The entire length of rpsL and gidB, and 1,528 bp of rrs were amplified and sequenced from genomic DNA of 101 M. tuberculosis isolates. As shown in Table 3, the majority of SM resistant isolates, 32/46 (69.6%), carried rpsL 128A>G transition (Lys43Arg). Among them, mixed rpsL WT and 128A>G sequences were found in a SM mono-resistant EAI2-Nonthaburi isolate. Other two rpsL missense mutations, i.e., 263A>G (Lys88Arg) and 263A>C (Lys88Thr), were identified in two SM resistant MDR isolates. Lys43Arg was the most predominant rpsL mutation (94.1%) among SMR isolates in this study. However, we found 2/55 SM susceptible isolates carrying Lys43Arg.
Surprisingly, none of rrs mutation related to SMR was present in M. tuberculosis isolates from our collection. Only a single rrs SNP, 1025u>c, was found in a SM susceptible isolate (Table 3). Further examination of the previously found 16T>C SMR related rrs mutation by MAMA-PCR newly developed in this study indicated that none of our isolates carried that respective mutation (Figure 1).
Six different types of gidB SNPs were identified. Among them, two SNPs were exclusively found in two Euro-American isolates with SMR. The 134G>A (Trp45Ter) was carried by a SM mono-resistant isolate lacking rpsL mutation, whereas, the 206G>A (Gly69Asp), a novel gidB mutation identified in this study, was found in a SM resistant MDR isolate carrying Lys88Thr rpsL (Table 3). Other four gidB SNPs as presented in Table 3 were unlikely to associate with SMR because they were identified in both SM resistant and susceptible isolates.
The nucleotide sequence of the entire whiB7 ORF and its promoter region were further analyzed in 12 SM resistant isolates (26%) lacking of SMR-associated rpsL and rrs mutations. Two SNPs in the ORF region, i.e. 242G>A (Arg81His) and 246_247insTT (Arg83fs), were found in a SM/INH resistant East Asian isolate (Tables 1, 3). A frameshift mutation (188delG) was present in three Indo-Oceanic (EAI2-Nonthaburi) isolates (Tables 1, 3). BLAST analysis revealed that their deduced amino acid sequences were identical to ‘disrupted’ efflux pump activator from EAI2-Manila lineage M. tuberculosis25. Thus, 188delG mutation was unlikely to relate to SMR.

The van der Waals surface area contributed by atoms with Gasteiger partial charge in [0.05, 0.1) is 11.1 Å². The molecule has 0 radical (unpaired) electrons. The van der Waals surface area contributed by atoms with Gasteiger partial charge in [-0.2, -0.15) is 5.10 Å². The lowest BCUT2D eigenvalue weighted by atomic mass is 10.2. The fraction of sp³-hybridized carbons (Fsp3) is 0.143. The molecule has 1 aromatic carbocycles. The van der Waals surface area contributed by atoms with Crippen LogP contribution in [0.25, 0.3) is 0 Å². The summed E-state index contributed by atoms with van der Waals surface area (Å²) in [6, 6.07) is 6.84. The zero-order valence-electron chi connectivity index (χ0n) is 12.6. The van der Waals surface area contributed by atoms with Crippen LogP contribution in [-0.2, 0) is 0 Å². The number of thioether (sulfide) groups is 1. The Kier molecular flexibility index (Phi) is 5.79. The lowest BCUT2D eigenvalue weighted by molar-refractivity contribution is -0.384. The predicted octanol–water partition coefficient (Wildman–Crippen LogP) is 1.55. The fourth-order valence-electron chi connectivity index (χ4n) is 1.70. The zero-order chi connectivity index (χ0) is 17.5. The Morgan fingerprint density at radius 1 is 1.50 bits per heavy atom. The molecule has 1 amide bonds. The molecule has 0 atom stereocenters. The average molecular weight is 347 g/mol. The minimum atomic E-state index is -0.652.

Among three SMR-associated genes, rpsL mutations were highly associated to SMR (73.9%) (p<0.001). The combined detection of three rpsL and two gidB mutations provided 76.1% sensitivity and 96.4% specificity for identification of SMR in Thai M. tuberculosis isolates. Similar to another Thai study8, SMR was strongly associated to East Asian (Beijing lineage) (32/46 isolates, 69.6%) (OR, 2.7; 95% CI, 1.2–6.2; p=0.017) (Table 3). Moreover, rpsL mutations were predominant among SM resistant Beijing isolates (93.8%) (OR, 37.5; 95% CI, 5.9–236.6; p<0.001) while their presence was significantly lower among non-Beijing lineages (28.6%). However, in this study, no significant correlation between SMR or SMR-associated mutations and MDR phenotypes was found (p=0.859 and p=0.112, respectively). Furthermore, there was no relationship between the MDR isolates and lineage of M. tuberculosis in our collection (data not shown).

2. Polymorphisms of gidB and whiB7 as phylogenetic signatures for M. tuberculosis lineage

Regardless of SMR, 615A>G gidB was found in all East Asian and 32/34 Indo-Oceanic isolates in our study (Table 3). Whereas, the 276A>C (Glu92Asp) gidB, a known marker for the Beijing isolates68, presented in 55/57 spoligotyped-Beijing (East Asian) and 2/34 EAI5 (Indo-Oceanic) isolates (Tables 1, 3). The discrepancies were further clarified by DTM-PCR, and it was found that the 55 Beijing and 2 EAI5 isolates with Glu92Asp carried RD105 deletion specific for Beijing lineage (Figure 2). In contrast, one of two spoligotyped-Beijing isolates lacking Glu92Asp carried the intact RD105 region while another carried mixed intact and deleted RD105 genotype (Figure 2).
In addition to 615A>G gidB, the 26/29 Indo-Oceanic (EAI) isolates in this study also carried 330G>T gidB silent mutation (Tables 1, 3). Interestingly, the two spoligotyped-Beijing isolates lacking Glu92Asp SNP but with intact RD105 region mentioned above, also carried the EAI marker, 330G>T gidB. Five of the Indo-Oceanic isolates, all exclusively belonging to EAI6-BGD1 sub-lineage, carried triple silent mutations (423G>A, 330G>T, and 615A>G) (Tables 1, 3), demonstrating the potentiality of 423G>A gidB SNP as an additional novel marker for EAI sub-lineage classification. Moreover, a whiB7 frameshift mutation (188delG), unlinking to SMR, appeared to be present exclusively in the three Indo-Oceanic sub-lineage EAI2-Nonthaburi isolates25.